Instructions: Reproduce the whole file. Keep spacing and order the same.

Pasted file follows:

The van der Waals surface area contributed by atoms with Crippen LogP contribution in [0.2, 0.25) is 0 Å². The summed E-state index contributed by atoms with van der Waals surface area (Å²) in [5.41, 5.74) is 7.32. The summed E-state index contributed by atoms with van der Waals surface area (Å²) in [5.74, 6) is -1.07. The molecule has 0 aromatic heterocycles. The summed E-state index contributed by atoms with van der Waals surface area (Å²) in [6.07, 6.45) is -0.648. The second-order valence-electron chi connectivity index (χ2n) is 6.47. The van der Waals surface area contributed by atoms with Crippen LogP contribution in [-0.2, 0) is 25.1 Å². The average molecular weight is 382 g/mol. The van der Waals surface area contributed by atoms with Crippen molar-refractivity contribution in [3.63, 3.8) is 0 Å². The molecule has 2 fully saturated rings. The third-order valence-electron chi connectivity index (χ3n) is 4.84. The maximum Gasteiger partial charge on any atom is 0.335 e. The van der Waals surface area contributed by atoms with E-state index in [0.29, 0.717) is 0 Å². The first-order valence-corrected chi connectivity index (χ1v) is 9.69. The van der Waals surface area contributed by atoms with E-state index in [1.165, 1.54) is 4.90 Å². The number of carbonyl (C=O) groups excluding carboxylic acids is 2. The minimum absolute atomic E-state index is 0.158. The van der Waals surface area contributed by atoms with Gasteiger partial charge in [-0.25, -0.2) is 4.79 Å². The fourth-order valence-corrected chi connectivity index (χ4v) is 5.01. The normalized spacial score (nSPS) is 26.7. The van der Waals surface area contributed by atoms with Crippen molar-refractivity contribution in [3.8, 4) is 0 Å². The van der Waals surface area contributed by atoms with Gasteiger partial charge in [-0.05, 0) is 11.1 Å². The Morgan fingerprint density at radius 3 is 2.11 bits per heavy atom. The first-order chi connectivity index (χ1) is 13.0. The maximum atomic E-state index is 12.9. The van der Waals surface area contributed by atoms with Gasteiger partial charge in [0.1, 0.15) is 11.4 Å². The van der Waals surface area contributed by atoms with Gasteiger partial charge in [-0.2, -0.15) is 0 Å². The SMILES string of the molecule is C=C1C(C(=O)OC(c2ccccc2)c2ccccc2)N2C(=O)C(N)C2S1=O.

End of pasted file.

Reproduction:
The van der Waals surface area contributed by atoms with Crippen LogP contribution in [0.2, 0.25) is 0 Å². The summed E-state index contributed by atoms with van der Waals surface area (Å²) in [5.41, 5.74) is 7.32. The summed E-state index contributed by atoms with van der Waals surface area (Å²) in [5.74, 6) is -1.07. The molecule has 0 aromatic heterocycles. The summed E-state index contributed by atoms with van der Waals surface area (Å²) in [6.07, 6.45) is -0.648. The second-order valence-electron chi connectivity index (χ2n) is 6.47. The van der Waals surface area contributed by atoms with Crippen LogP contribution in [-0.2, 0) is 25.1 Å². The average molecular weight is 382 g/mol. The van der Waals surface area contributed by atoms with Crippen molar-refractivity contribution in [3.63, 3.8) is 0 Å². The molecule has 2 fully saturated rings. The third-order valence-electron chi connectivity index (χ3n) is 4.84. The maximum Gasteiger partial charge on any atom is 0.335 e. The van der Waals surface area contributed by atoms with E-state index in [0.29, 0.717) is 0 Å². The first-order valence-corrected chi connectivity index (χ1v) is 9.69. The van der Waals surface area contributed by atoms with E-state index in [1.165, 1.54) is 4.90 Å². The number of carbonyl (C=O) groups excluding carboxylic acids is 2. The minimum absolute atomic E-state index is 0.158. The van der Waals surface area contributed by atoms with Gasteiger partial charge in [-0.25, -0.2) is 4.79 Å². The fourth-order valence-corrected chi connectivity index (χ4v) is 5.01. The normalized spacial score (nSPS) is 26.7. The van der Waals surface area contributed by atoms with Crippen molar-refractivity contribution in [3.8, 4) is 0 Å². The van der Waals surface area contributed by atoms with Gasteiger partial charge in [-0.05, 0) is 11.1 Å². The Morgan fingerprint density at radius 3 is 2.11 bits per heavy atom. The first-order chi connectivity index (χ1) is 13.0. The maximum atomic E-state index is 12.9. The van der Waals surface area contributed by atoms with Gasteiger partial charge in [0.1, 0.15) is 11.4 Å². The van der Waals surface area contributed by atoms with Gasteiger partial charge in [-0.2, -0.15) is 0 Å². The SMILES string of the molecule is C=C1C(C(=O)OC(c2ccccc2)c2ccccc2)N2C(=O)C(N)C2S1=O.